BLOG: Speak Up with Jimmy
This past Saturday, the 2014 SAG Awards marked the next stop in Hollywood kudos season and another opportunity to rate winner acceptance speeches. After disappointing speeches at last week’s Golden Globes, I was happy to see better winning words at the SAG Awards. Here are my scores (on a 10-point scale) for the most notable speakers.
Two ladies tied for my best speaker award.
Lupita Nyong’o – Female Actor in a Supporting Role, Motion Picture (9 Speaker Points)
The annual Hollywood awards season is now officially in full swing after this Sunday’s Golden Globes ceremony. As the bevy of awards shows unfold each year, Oscar fans look for clues for who will ultimately win Academy Awards and style mavens review the red carpet fashions. But the speaker in me looks to see which winners deliver great acceptance speeches. Unfortunately, the 3 hours of this year’s Golden Globes show produced no big winning speeches from the honorees.
On February 1, LGBT groups will once again march in the Vietnamese New Year parade in Orange County, California’s “Little Saigon.” After last year’s failed court battle to participate in the “Tet” parade, this year’s win by LGBT groups is more impressive because it comes from a 51-36 vote of Vietnamese American and other local representatives. It’s a reminder that while courts of law are important for recognizing equal rights, true LBGT inclusion also requires winning over courts of public opinion in the community.
What is up with all the celebrity feuds on Twitter? It seems like a week can’t go by without hearing about a tweet-off between Adam Levine and Lady Gaga, Perez Hilton and Lady Gaga, or Kanye West and Jimmy Kimmel. And it seems like Alec Baldwin and Amanda Bynes use Twitter to sound off against… well, just about anyone. It’s a trend of digital passive aggression which reminds me of a simple life lesson: if you have something to say, be brave enough to say it to someone’s face.
Paula Deen certainly learned the hard way that you have to be careful when you speak about race. After last week’s revelations that she has “yes, of course” used the N-word and made other racially-insensitive comments, many people are wondering whether Deen is racist and debating whether Food Network should have dropped her television shows. But amidst this controversy, there is a teaching moment not to be missed. Even if you don’t use racial slurs and don’t have a prejudiced bone in your body, speaking about race is not easy. It’s time we did more to improve everyone’s racial literacy.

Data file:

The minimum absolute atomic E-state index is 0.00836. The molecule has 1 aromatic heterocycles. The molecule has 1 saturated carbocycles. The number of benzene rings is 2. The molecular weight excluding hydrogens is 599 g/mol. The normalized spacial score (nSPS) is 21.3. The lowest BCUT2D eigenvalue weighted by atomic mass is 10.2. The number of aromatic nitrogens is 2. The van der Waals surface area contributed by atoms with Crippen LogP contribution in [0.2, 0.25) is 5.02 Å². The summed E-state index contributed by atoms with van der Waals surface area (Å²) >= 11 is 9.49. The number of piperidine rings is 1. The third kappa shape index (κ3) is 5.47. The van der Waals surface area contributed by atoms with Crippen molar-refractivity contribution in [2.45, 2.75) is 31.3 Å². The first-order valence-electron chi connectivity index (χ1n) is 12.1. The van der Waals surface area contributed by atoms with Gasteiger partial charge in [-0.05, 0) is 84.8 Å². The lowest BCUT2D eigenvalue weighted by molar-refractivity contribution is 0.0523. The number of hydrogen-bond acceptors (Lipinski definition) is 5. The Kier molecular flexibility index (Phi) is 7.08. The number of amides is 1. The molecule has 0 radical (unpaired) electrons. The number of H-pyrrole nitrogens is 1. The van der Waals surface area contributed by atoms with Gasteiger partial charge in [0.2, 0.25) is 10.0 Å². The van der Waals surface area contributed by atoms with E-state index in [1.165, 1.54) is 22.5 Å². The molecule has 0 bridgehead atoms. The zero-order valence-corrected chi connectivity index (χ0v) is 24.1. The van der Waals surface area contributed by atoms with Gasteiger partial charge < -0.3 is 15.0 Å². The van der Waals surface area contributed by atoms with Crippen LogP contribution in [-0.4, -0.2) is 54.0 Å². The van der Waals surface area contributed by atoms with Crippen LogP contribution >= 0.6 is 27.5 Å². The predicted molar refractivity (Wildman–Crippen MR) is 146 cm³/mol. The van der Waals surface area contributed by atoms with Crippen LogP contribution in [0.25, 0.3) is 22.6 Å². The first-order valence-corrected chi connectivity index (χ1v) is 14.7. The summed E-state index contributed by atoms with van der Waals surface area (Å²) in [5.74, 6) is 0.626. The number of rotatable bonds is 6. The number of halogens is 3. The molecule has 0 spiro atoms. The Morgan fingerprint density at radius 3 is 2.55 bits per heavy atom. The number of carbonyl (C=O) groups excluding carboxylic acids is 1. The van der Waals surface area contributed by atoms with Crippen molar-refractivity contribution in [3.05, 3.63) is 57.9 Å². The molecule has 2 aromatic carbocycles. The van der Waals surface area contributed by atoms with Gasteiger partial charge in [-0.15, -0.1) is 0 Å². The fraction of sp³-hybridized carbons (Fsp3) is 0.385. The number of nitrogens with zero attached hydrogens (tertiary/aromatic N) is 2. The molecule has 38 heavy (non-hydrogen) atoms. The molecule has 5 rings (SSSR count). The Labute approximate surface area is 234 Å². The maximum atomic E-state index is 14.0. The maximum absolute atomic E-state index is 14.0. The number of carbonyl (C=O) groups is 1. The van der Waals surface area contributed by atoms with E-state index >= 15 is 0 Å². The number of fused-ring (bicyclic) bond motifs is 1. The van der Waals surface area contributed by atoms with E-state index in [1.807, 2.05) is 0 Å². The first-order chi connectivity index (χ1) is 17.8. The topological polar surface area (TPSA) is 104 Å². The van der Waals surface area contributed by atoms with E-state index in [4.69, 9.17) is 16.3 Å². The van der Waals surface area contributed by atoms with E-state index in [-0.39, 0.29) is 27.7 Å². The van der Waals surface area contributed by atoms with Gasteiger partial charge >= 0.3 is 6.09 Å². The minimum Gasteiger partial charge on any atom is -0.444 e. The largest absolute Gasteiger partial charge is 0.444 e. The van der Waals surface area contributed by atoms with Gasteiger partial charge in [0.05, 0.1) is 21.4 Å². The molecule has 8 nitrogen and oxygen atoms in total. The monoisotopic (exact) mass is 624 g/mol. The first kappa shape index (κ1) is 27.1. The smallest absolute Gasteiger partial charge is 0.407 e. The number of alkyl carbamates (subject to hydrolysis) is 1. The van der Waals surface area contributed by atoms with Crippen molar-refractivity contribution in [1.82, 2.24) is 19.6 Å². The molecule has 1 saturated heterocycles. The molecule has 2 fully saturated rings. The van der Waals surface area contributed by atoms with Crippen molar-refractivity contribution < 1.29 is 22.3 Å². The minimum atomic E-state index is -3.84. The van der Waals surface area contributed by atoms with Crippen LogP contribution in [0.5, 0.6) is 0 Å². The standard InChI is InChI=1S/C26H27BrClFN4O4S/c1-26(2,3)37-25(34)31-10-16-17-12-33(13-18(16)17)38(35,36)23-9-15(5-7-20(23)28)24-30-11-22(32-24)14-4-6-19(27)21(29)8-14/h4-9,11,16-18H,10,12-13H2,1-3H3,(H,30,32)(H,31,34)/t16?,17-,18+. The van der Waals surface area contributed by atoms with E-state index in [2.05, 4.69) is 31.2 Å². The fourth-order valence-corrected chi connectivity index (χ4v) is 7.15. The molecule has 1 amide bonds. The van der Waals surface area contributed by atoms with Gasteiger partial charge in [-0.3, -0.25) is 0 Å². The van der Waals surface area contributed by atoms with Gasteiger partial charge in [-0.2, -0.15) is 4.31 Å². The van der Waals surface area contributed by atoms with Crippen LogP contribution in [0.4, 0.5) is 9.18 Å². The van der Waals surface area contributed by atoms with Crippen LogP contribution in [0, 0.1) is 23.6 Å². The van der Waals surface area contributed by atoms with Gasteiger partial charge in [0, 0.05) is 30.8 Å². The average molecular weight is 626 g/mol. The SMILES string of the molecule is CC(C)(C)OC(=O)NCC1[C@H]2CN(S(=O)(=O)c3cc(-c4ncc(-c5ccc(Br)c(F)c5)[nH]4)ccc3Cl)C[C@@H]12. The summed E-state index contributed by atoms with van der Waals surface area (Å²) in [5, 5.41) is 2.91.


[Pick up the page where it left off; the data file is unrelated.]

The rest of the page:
2013 Oscar winners in acting categories (c) Corbis Images
The Oscars have always been my favorite awards show. I love the movies, the red carpet glamour, and the celebrities. But most of all, I love the winner speeches. So for this edition of Speaker Points, I review acceptance speeches from some of this year’s Academy Award winners. (Scores are on a 10-point scale.)Best Speech: Daniel Day-Lewis for Best Actor
(9 out of 10 Speaker Points)
Recently, President Obama gave his annual State of the Union address and his first since being re-elected.
Pundits have since debated the political ramifications of the event. But in this first “Speaker Points” piece, I want to examine whether it was an effective speech, and what lessons you can learn for your own speaking lives. The President has always been a powerful orator, and this time was no exception. For another solid job, I give him 8 speaker points (out of 10).
Let’s start with what the President did well.
What would you think of an Internet project that comes alive on stage as a music and theater production?
If you were at the Wilshire Ebell theater in Los Angeles on February 1, you’d give a resounding Facebook “Like.” That night, a sold-out audience gave standing ovations to the West coast premiere of it gets better, the new touring stage work aimed to stop bullying of LGBT youth. Much like the online It Gets Better Project on which it is based, the show engages community interactivity to convey its message.
This Sunday, February 10, a Vietnamese New Year parade will fill the streets of “Little Saigon” in Orange County, California but you won’t see rainbow flags.
That’s because organizers refused to let LGBT groups participate. And the judicial system did not help. Yesterday, an Orange County Superior Court judge denied an emergency injunction request by the Partnership of Viet Lesbian, Gay, Bisexual and Transgender Organizations to force the parade to include their members.
I don’t see many people like me in the media. I am gay and a racial minority (and oh yeah, an immigrant to the U.S.). When I turn on the TV, go to a movie, or read the news, I rarely see any LGBT racial minority stars. That’s why it was so powerful in October when the Huffington Post Gay Voices published a list of “The Most Influential LGBT Asian Icons.” Luminaries like George Takei and Margaret Cho headlined the crop of 54 gaysians. Somehow, my name managed to make the roster. But the greater honor was what happened next: after seeing me on the list, two young gay Asians sought me out for advice. That reminded me of why the world needs more LGBT racial minorities as role models.